Great comments. I agree that causes of delays may be different in different hospitals, but many have similar issues too.

People ambling around is common too. I've seen personnel grab one item at a time, bring it into the room, then go get another item.

Getting patients in and out of rooms proceeds at a glacial pace at times.

AD, I tried to convince my anesthesiology department that a piece of hard candy was not the equivalent of a full meal, but they wouldn't listen. Agreeing to a standard workup? No way.

Anonymous said...

I define turnover time as non operating time - as in the airplane is standing at the gate - rather than in the air. So the hospital and the surgeon (like the airline) are not productive / making money.
Anesthesiologists do not have an incentive. Like the nursing staff and administrators, they leave at 3:30 whether the cases are done or not. The surgeon must stay till the end.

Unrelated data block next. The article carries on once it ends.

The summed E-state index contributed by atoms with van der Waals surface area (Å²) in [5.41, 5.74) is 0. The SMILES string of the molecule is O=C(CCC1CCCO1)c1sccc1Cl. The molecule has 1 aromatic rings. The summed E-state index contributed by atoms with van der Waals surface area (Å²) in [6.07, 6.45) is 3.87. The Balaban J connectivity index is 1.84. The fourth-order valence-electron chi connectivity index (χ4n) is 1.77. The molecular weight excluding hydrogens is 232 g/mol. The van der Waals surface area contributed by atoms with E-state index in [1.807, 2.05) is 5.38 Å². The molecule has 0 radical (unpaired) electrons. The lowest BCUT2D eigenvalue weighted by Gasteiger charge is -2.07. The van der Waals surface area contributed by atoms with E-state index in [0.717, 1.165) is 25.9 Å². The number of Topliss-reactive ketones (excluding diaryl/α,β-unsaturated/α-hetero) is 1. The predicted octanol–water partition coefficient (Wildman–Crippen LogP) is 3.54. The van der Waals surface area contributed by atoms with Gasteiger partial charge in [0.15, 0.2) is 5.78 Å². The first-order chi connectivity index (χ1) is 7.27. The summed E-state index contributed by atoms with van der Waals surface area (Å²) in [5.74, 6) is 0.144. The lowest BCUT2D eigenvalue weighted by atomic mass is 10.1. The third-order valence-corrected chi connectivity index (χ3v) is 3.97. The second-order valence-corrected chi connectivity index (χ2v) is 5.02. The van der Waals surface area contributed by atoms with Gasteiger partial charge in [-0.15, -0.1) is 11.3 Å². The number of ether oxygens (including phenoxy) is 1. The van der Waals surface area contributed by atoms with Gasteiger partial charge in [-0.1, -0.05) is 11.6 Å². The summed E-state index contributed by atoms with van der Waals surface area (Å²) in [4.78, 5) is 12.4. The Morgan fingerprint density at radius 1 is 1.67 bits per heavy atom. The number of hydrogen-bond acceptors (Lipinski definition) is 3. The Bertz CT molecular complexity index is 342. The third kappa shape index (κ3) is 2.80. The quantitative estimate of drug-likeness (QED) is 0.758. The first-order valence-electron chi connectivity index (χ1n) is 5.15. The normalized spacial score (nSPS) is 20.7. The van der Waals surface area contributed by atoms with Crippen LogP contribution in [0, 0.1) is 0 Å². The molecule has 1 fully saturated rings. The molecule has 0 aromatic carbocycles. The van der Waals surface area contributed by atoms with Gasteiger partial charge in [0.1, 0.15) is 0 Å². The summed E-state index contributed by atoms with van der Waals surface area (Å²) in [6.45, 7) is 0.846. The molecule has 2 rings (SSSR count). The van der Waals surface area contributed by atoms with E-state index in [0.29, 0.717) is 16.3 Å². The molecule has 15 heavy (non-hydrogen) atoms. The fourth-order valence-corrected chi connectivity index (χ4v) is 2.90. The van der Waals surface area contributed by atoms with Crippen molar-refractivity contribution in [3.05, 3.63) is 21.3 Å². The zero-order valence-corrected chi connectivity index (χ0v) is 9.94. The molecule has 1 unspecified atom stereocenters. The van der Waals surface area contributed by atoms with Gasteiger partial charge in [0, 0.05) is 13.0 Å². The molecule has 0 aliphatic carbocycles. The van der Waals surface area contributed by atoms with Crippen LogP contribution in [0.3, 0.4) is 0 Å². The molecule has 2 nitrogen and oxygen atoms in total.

Like artiger I can get through a slate of outpatient procedures quickly because the staff in my outpatient procedure area are hired by and report to me. They can be incentivized if done early and penalized (by staying late) if the procedures are delayed

Skeptical Scalpel said...

Anon, thanks for the comments. I agree with you, but I wonder why anesthesiologists aren't incentivized. They get paid by the case and how long the anesthetic takes. You would think they wouldn't mind doing an extra case on their shift. Is it a mind set? Do they feel they make enough money anyway?

Unknown said...

Interesting comments. As an anesthesiologist, I too stay until all my cases are done ( as I'm typing this, I'm about to go do an elective AV fistula at 8:30 PM).